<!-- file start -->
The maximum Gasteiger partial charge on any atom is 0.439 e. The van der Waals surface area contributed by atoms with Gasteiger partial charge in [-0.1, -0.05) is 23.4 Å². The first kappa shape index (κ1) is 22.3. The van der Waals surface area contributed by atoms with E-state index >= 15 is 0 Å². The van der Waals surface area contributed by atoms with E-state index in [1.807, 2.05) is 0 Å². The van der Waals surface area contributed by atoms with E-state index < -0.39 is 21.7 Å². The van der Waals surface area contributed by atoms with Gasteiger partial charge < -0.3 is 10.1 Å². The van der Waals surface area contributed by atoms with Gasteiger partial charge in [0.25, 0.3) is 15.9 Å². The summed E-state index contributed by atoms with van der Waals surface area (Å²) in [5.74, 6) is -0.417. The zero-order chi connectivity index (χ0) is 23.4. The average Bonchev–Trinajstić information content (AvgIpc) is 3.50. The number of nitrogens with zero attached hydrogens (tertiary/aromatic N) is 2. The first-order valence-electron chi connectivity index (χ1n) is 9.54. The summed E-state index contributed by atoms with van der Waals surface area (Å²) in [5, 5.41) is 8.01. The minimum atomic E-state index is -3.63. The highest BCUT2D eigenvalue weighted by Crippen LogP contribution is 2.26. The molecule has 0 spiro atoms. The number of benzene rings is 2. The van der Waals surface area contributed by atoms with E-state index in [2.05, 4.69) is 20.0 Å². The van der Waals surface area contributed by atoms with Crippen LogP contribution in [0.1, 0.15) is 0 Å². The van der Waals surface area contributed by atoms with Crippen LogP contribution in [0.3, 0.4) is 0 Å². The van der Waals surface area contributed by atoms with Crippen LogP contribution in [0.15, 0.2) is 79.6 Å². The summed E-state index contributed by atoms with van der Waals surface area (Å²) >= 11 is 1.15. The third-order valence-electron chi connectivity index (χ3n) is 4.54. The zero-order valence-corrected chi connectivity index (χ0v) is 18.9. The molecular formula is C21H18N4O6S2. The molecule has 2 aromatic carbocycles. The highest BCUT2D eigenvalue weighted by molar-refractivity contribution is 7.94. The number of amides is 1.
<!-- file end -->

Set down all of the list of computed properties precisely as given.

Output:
The maximum Gasteiger partial charge on any atom is 0.439 e. The van der Waals surface area contributed by atoms with Gasteiger partial charge in [-0.1, -0.05) is 23.4 Å². The first kappa shape index (κ1) is 22.3. The van der Waals surface area contributed by atoms with E-state index >= 15 is 0 Å². The van der Waals surface area contributed by atoms with E-state index in [1.807, 2.05) is 0 Å². The van der Waals surface area contributed by atoms with E-state index < -0.39 is 21.7 Å². The van der Waals surface area contributed by atoms with Gasteiger partial charge < -0.3 is 10.1 Å². The van der Waals surface area contributed by atoms with Gasteiger partial charge in [0.25, 0.3) is 15.9 Å². The summed E-state index contributed by atoms with van der Waals surface area (Å²) in [5.74, 6) is -0.417. The zero-order chi connectivity index (χ0) is 23.4. The average Bonchev–Trinajstić information content (AvgIpc) is 3.50. The number of nitrogens with zero attached hydrogens (tertiary/aromatic N) is 2. The first-order valence-electron chi connectivity index (χ1n) is 9.54. The summed E-state index contributed by atoms with van der Waals surface area (Å²) in [5, 5.41) is 8.01. The minimum atomic E-state index is -3.63. The highest BCUT2D eigenvalue weighted by Crippen LogP contribution is 2.26. The molecule has 0 spiro atoms. The number of benzene rings is 2. The van der Waals surface area contributed by atoms with E-state index in [2.05, 4.69) is 20.0 Å². The van der Waals surface area contributed by atoms with Crippen LogP contribution in [0.1, 0.15) is 0 Å². The van der Waals surface area contributed by atoms with Crippen LogP contribution in [0.3, 0.4) is 0 Å². The van der Waals surface area contributed by atoms with Crippen LogP contribution in [0.15, 0.2) is 79.6 Å². The summed E-state index contributed by atoms with van der Waals surface area (Å²) >= 11 is 1.15. The third-order valence-electron chi connectivity index (χ3n) is 4.54. The zero-order valence-corrected chi connectivity index (χ0v) is 18.9. The molecular formula is C21H18N4O6S2. The molecule has 2 aromatic carbocycles. The highest BCUT2D eigenvalue weighted by molar-refractivity contribution is 7.94. The number of amides is 1.